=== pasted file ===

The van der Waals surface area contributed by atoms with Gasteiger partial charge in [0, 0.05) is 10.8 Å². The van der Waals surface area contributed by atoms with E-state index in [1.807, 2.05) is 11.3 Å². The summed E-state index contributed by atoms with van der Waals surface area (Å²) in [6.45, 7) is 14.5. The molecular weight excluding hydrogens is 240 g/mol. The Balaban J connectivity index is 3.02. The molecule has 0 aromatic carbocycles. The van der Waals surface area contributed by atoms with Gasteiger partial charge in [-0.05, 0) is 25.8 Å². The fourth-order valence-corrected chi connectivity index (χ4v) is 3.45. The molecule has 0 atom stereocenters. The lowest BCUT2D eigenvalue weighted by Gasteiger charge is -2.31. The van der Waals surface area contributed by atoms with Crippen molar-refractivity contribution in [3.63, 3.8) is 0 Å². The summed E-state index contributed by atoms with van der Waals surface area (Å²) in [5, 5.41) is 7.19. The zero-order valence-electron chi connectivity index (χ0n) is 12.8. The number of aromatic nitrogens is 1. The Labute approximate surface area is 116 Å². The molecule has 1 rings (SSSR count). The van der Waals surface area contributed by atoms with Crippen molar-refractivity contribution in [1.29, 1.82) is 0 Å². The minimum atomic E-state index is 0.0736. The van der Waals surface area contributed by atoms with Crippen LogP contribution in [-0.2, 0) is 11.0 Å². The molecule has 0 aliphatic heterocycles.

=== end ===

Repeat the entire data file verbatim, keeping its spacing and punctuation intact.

The van der Waals surface area contributed by atoms with Gasteiger partial charge in [0, 0.05) is 10.8 Å². The van der Waals surface area contributed by atoms with E-state index in [1.807, 2.05) is 11.3 Å². The summed E-state index contributed by atoms with van der Waals surface area (Å²) in [6.45, 7) is 14.5. The molecular weight excluding hydrogens is 240 g/mol. The Balaban J connectivity index is 3.02. The molecule has 0 aromatic carbocycles. The van der Waals surface area contributed by atoms with Gasteiger partial charge in [-0.05, 0) is 25.8 Å². The fourth-order valence-corrected chi connectivity index (χ4v) is 3.45. The molecule has 0 atom stereocenters. The lowest BCUT2D eigenvalue weighted by Gasteiger charge is -2.31. The van der Waals surface area contributed by atoms with Crippen molar-refractivity contribution in [3.63, 3.8) is 0 Å². The summed E-state index contributed by atoms with van der Waals surface area (Å²) in [5, 5.41) is 7.19. The zero-order valence-electron chi connectivity index (χ0n) is 12.8. The number of aromatic nitrogens is 1. The Labute approximate surface area is 116 Å². The molecule has 1 rings (SSSR count). The van der Waals surface area contributed by atoms with Crippen molar-refractivity contribution in [1.29, 1.82) is 0 Å². The minimum atomic E-state index is 0.0736. The van der Waals surface area contributed by atoms with Crippen LogP contribution in [-0.2, 0) is 11.0 Å². The molecule has 0 aliphatic heterocycles.